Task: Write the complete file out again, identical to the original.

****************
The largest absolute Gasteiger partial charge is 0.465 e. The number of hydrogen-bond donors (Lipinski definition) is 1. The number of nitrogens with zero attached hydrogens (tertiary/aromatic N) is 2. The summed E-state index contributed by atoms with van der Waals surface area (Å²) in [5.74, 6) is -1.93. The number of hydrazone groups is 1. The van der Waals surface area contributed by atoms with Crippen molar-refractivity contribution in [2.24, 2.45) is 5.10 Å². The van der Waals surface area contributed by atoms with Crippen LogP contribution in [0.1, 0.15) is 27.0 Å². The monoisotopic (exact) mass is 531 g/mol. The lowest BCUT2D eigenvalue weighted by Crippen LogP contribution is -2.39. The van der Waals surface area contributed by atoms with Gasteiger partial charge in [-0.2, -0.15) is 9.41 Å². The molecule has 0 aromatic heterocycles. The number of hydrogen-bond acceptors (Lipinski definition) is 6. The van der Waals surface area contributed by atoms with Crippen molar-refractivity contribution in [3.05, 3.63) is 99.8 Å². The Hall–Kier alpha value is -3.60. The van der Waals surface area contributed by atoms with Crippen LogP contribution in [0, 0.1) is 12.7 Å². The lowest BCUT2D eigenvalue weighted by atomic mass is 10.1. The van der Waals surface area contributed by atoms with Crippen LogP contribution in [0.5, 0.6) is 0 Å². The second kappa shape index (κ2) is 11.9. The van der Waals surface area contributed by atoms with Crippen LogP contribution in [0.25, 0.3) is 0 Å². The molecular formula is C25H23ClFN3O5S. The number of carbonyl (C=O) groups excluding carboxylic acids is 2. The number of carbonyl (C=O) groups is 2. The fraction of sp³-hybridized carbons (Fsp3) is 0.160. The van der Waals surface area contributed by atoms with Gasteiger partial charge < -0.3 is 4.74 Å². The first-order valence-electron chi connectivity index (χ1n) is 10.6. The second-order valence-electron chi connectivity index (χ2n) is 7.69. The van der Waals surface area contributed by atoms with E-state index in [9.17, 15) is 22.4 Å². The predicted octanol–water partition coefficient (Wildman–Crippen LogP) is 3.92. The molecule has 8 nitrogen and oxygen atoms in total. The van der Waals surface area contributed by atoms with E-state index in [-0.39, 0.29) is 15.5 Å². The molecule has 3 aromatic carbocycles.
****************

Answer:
The largest absolute Gasteiger partial charge is 0.465 e. The number of hydrogen-bond donors (Lipinski definition) is 1. The number of nitrogens with zero attached hydrogens (tertiary/aromatic N) is 2. The summed E-state index contributed by atoms with van der Waals surface area (Å²) in [5.74, 6) is -1.93. The number of hydrazone groups is 1. The van der Waals surface area contributed by atoms with Crippen molar-refractivity contribution in [2.24, 2.45) is 5.10 Å². The van der Waals surface area contributed by atoms with Crippen LogP contribution in [0.1, 0.15) is 27.0 Å². The monoisotopic (exact) mass is 531 g/mol. The lowest BCUT2D eigenvalue weighted by Crippen LogP contribution is -2.39. The van der Waals surface area contributed by atoms with Gasteiger partial charge in [-0.2, -0.15) is 9.41 Å². The molecule has 0 aromatic heterocycles. The number of hydrogen-bond acceptors (Lipinski definition) is 6. The van der Waals surface area contributed by atoms with Crippen molar-refractivity contribution in [3.05, 3.63) is 99.8 Å². The Hall–Kier alpha value is -3.60. The van der Waals surface area contributed by atoms with Crippen LogP contribution in [0, 0.1) is 12.7 Å². The lowest BCUT2D eigenvalue weighted by atomic mass is 10.1. The van der Waals surface area contributed by atoms with Crippen LogP contribution in [0.5, 0.6) is 0 Å². The second kappa shape index (κ2) is 11.9. The van der Waals surface area contributed by atoms with Crippen LogP contribution in [0.25, 0.3) is 0 Å². The molecular formula is C25H23ClFN3O5S. The number of carbonyl (C=O) groups excluding carboxylic acids is 2. The number of carbonyl (C=O) groups is 2. The fraction of sp³-hybridized carbons (Fsp3) is 0.160. The van der Waals surface area contributed by atoms with Gasteiger partial charge < -0.3 is 4.74 Å². The first-order valence-electron chi connectivity index (χ1n) is 10.6. The second-order valence-electron chi connectivity index (χ2n) is 7.69. The van der Waals surface area contributed by atoms with E-state index in [9.17, 15) is 22.4 Å². The predicted octanol–water partition coefficient (Wildman–Crippen LogP) is 3.92. The molecule has 8 nitrogen and oxygen atoms in total. The van der Waals surface area contributed by atoms with E-state index in [-0.39, 0.29) is 15.5 Å². The molecule has 3 aromatic carbocycles.